The opinion of the court was delivered by: DUMBAULD
This is an action alleging violation of Rule 10b-5 promulgated by the Securities and Exchange Commission. (A claim for fraud under Pennsylvania law is annexed on the theory of pendent jurisdiction.
) That rule reads as follows:
It shall be unlawful for any person, directly or indirectly, by the use of any means or instrumentality of interstate commerce, or of the mails or of any facility of any national securities exchange,
(a) To employ any device, scheme, or artifice to defraud,
(b) To make any untrue statement of a material fact or to omit to state a material fact necessary in order to make the statements made, in the light of the circumstances under which they were made, not misleading, or
(c) To engage in any act, practice, or course of business which operates or would operate as a fraud or deceit upon any person
in connection with the purchase or sale of any security.
It was originally adopted on May 21, 1942, as Rule X-10B-5, borrowing language from § 17(a) of the Securities Act of May 27, 1933
and applying it "in connection with the purchase or sale of any security."
The rule was purportedly in pursuance of Section 10(b) of the Securities Exchange Act of June 6, 1934, which provides:
It shall be unlawful for any person, directly or indirectly, by the use of any means or instrumentality of interstate commerce or of the mails, or of any facility of any national securities exchange --
(b) To use or employ in connection with the purchase or sale of any security registered on a national securities exchange or any security not so registered, any manipulative or deceptive device or contrivance in contravention of such rules and regulations as the Commission may prescribe as necessary or appropriate in the public interest or for the protection of investors.
As will be seen in due course, an extensive judicial gloss has encrusted these texts, with the result that "A startling variety of everyday transactions have turned out to be 'fraudulent' under SEC Rule 10b-5."
The interpretative transmutation has been so extensive that "Rule 10b-5 no longer means what it says. This is a signal failing in any positive law."
Originally, only administrative enforcement was contemplated. But now it is clear that the seller as well as the buyer may bring a civil action.
The pioneer holding to this effect was a decision by the late distinguished Judge Kirkpatrick in Kardon v. National Gypsum Co., 69 F. Supp. 512, 513-514 (E.D. Pa. 1946). It is noteworthy that in this field of the law leadership has been manifested by District Judges (especially in the Southern District of New York) but that the Supreme Court has made few pronouncements on the subject.
It is clear that mere mismanagement or violation of a fiduciary duty under state corporation law does not violate the rule.
There must be use, "in connection with the purchase or sale" of a security, of information, accessible to a corporate "insider" for limited fiduciary purposes, but used instead for personal economic advantage, to the detriment of a party to the transaction not having access to such information.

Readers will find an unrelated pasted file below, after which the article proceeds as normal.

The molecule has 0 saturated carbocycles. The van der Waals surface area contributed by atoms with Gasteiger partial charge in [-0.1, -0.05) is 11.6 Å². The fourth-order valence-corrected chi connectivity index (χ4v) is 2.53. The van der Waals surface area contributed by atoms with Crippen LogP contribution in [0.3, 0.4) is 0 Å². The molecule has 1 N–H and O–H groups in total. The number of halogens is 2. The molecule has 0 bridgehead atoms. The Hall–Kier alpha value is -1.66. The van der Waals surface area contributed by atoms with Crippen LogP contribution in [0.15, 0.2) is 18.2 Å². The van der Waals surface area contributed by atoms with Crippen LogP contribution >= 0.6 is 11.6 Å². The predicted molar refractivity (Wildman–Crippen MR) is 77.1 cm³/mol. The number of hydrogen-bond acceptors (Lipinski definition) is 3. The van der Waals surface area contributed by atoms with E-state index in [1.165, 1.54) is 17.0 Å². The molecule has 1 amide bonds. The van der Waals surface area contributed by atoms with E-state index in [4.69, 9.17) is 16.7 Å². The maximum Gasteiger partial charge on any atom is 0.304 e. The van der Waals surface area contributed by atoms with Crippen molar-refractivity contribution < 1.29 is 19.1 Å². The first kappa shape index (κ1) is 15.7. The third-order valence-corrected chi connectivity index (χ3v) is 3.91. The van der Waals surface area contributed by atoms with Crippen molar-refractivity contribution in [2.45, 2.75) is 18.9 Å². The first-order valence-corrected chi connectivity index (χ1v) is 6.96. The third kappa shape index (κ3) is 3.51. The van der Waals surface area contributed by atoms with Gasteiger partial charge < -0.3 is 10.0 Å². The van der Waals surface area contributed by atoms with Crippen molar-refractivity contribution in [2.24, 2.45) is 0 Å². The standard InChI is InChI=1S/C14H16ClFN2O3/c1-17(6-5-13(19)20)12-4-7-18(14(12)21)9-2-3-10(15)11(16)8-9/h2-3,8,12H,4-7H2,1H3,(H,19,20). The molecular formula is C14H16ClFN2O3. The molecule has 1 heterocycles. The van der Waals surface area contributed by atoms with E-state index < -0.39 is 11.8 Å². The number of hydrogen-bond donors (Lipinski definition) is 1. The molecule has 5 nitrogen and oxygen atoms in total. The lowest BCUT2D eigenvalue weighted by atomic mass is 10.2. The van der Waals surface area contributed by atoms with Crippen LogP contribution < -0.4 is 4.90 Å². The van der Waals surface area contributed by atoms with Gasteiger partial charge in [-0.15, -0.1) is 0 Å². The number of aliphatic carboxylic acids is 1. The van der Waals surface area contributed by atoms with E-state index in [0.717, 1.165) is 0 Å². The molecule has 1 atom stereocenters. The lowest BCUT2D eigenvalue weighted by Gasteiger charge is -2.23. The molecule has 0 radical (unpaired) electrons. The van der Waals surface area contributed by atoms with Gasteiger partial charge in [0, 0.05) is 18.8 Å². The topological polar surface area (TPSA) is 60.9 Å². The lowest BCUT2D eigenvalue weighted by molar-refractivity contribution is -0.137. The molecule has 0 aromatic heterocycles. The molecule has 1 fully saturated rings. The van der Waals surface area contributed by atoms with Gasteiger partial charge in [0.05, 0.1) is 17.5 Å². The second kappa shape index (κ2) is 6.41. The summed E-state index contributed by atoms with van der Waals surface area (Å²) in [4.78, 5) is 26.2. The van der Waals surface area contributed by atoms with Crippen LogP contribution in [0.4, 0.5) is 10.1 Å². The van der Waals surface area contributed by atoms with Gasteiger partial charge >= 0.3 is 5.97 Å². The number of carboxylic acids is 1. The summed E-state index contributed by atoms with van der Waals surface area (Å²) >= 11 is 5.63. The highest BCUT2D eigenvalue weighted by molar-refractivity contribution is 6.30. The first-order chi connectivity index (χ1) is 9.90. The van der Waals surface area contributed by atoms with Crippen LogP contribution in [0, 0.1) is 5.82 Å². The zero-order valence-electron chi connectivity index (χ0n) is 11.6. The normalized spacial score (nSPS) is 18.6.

The information must be such as would have influenced the uninformed party's decision with respect to the transaction.
Information equally accessible to both parties, or which the other party in fact knows or should have known, need not be disclosed.
Mere speculations or opinions as to present value or future earnings do not constitute violations, as such differences are the life of the stock market as well as of horse races, and parties are relegated to their own judgment in such matters; but an opinion insincerely professed can have the consequences of a misstatement of fact,
since the state of a person's mind is as much a fact as the state of his digestion, as an English judge once remarked.
In applying the foregoing body of judicially created legal precepts, in order to determine whether plaintiff has established a violation of Rule 10b-5 by defendant, it will be necessary to scrutinize the facts developed in the record, during 18 trial days.
This case arises out of the business activities of defendant Charles R. Rhoades, whose blunt staccato speech resembles that of a military officer, and who is said to be a hard-driving executive. (Tr. 1604-1605). He is of litigious disposition and also has a special aptitude for dissension with his business associates (Tr. 1679, 1694-1695). When evicted from his office with Mason, Shaver, and Rhoades he occupied space in plaintiff's office. (Tr. 23-25). Later an arrangement was made whereby plaintiff and defendant each acquired half ownership of the stock of that company, and the name was changed to MS&R Inc. Plaintiff paid $272,500 for its share on July 1, 1964 (Tr. 30-31). Rhoades was president and director of the company, Joseph Rochez (president of plaintiff) was vice president and director, and George McClaran, of Pittsburgh National Bank, was the third director. (Tr. 31-32).
Rhoades was a sanguine plunger and promoter, a salesman type. Rochez was shrewd and suave, a financier type. (Tr. 1794). Rhoades would occasionally book business and get a disproportionate advance in progress payments from the customer to carry the expenses arising out of performance of the contract. (Tr. 176-178). Rochez complained of lack of working capital, and disfavored overextension. But he was unwilling for plaintiff to supply unilaterally the needed capital (except for small urgent needs), and Rhoades was unwilling or unable to furnish his share (Tr. 43, 47). A contract with Babcock & Wilcox was one of the chief bones of contention. This was a large order which required considerable expense on the part of MS&R for equipment and materials in order to perform the contract. (Tr. 1336-39). Rochez vigorously opposed taking ...